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School year arrives: What you need to know

CMSD NEWS BUREAU
8/8/2014

Most CMSD students return to school Wednesday, an earlier date than in the past.

Two high schools at the John Hay Campus will begin even sooner, resuming classes Monday, while 14 other District schools will wait until Aug. 18. Four year-round high schools started their calendars July 28.

 
Families who still need to register students can do so at neighborhood schools. They can sign up at the closest school even if their children will attend a school in another part of the District.
 
Registration also will be conducted at the East Professional Center, formerly East High School, at East 79th Street and Superior Avenue, and Thomas Jefferson International Newcomers Academy, 3145 W. 46th St.
 
Under a policy initiated during the 2013-14 school year, students in the ninth through 12th grades who live at least a half-mile from school can take RTA for free.

Sixth-through eighth-graders who live at least a half-mile from school also can take RTA at the District’s expense. If they live more than a mile from school, they have the option of traveling on District buses if seats are available.

Students who qualify for the RTA service can ride without a pass or ticket on the first morning of school. By that afternoon, they should have been issued a pass or ticket.

District buses will transport younger students who live more than a mile from school.

A call center is being staffed seven days a week for families and caregivers who need bus assignments and other transportation information.

Attendants will field calls from 6 a.m. to 6 p.m. Monday through Friday until Aug. 29 and 9 a.m. to 2 p.m. Saturday and Sunday until Aug. 23. The number is 216-838-4287 (4BUS).

This is the second full year that CMSD will operate under The Cleveland Plan, a sweeping state-approved blueprint for reform.

Significant changes include:

• Expanding a portfolio of high-quality options, two new year-round high schools -- E3agle Academy and PACT (Problem-based Academy of Critical Thinking) – are sharing the former Cranwood School. The schools, which will eventually take over the John F. Kennedy campus, were developed with a $3 million grant from the Carnegie Corporation of New York.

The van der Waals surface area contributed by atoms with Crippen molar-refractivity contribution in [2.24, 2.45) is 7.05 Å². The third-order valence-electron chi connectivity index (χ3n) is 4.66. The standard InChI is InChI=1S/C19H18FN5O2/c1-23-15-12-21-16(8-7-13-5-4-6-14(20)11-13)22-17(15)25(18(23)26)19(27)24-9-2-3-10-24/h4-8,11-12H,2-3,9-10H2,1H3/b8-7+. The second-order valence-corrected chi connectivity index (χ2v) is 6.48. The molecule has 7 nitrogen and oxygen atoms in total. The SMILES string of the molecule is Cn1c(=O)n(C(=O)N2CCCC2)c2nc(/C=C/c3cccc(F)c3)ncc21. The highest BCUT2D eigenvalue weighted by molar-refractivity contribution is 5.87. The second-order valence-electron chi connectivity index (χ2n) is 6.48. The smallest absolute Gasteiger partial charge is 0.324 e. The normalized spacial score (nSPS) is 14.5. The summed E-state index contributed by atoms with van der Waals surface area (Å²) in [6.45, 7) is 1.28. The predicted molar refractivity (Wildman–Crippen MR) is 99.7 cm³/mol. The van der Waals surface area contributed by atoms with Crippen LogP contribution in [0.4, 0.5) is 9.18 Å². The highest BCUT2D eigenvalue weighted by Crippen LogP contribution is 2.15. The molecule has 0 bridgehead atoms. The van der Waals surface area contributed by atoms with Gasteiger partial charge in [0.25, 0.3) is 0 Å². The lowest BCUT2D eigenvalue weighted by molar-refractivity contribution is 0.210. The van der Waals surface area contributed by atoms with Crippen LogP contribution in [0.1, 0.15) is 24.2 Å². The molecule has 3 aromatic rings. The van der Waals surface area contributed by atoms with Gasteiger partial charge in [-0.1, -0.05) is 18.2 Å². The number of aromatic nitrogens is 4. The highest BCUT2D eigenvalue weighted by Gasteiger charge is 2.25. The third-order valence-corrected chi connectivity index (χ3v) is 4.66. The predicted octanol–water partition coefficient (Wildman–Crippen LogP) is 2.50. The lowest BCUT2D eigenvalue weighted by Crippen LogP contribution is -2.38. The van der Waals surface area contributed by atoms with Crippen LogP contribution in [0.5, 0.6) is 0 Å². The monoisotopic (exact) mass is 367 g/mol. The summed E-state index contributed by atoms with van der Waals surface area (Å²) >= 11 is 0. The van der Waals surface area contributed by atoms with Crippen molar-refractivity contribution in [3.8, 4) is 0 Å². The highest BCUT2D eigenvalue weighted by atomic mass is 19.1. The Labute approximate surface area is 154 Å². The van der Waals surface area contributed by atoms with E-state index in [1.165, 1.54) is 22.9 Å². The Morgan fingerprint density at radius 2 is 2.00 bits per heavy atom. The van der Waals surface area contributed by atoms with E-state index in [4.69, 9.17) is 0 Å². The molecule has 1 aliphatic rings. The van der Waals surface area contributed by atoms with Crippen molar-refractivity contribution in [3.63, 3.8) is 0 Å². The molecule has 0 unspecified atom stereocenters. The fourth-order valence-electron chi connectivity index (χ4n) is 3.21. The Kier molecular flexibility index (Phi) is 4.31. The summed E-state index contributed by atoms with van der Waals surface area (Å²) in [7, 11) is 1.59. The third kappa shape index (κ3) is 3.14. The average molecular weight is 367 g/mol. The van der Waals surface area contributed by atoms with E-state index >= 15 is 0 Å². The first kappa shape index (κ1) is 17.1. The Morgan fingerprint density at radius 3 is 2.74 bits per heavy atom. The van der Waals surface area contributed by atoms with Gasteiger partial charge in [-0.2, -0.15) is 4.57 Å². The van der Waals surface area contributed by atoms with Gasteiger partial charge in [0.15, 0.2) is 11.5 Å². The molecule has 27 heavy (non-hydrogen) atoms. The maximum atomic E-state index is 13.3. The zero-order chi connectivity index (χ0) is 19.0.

• Cleveland High School for Digital Arts, also operating all year, will share a building with SuccessTech Academy. The digital-arts school was launched in partnership with the Center for Arts-Inspired Learning, formerly Young Audiences.

• The new Bard High School Early College Cleveland will allow students to earn a high school diploma and associate degree in four years. The school is one of only a few operated in conjunction with Bard College of New York.

Ten newly designated Investment Schools will receive intensive academic intervention and other supports to create a better school climate, increase family and community engagement and raise achievement. This brings the number of Investment Schools to 23.

• Student-based budgeting has given individual schools more authority over their spending, the idea being to place control in the hands of people who best know what their students need. Schools also have more freedom in hiring.

• Students will take more rigorous state exams that are based on the Common Core State Standards.

• CMSD will continue to strengthen customer service with the S.T.A.R.T with Heart model provided by the Cleveland Clinic.

• The District will roll out a fleet of 225 new buses. The fleet will include 49 propane-fueled buses, part of an experiment in energy efficiency.



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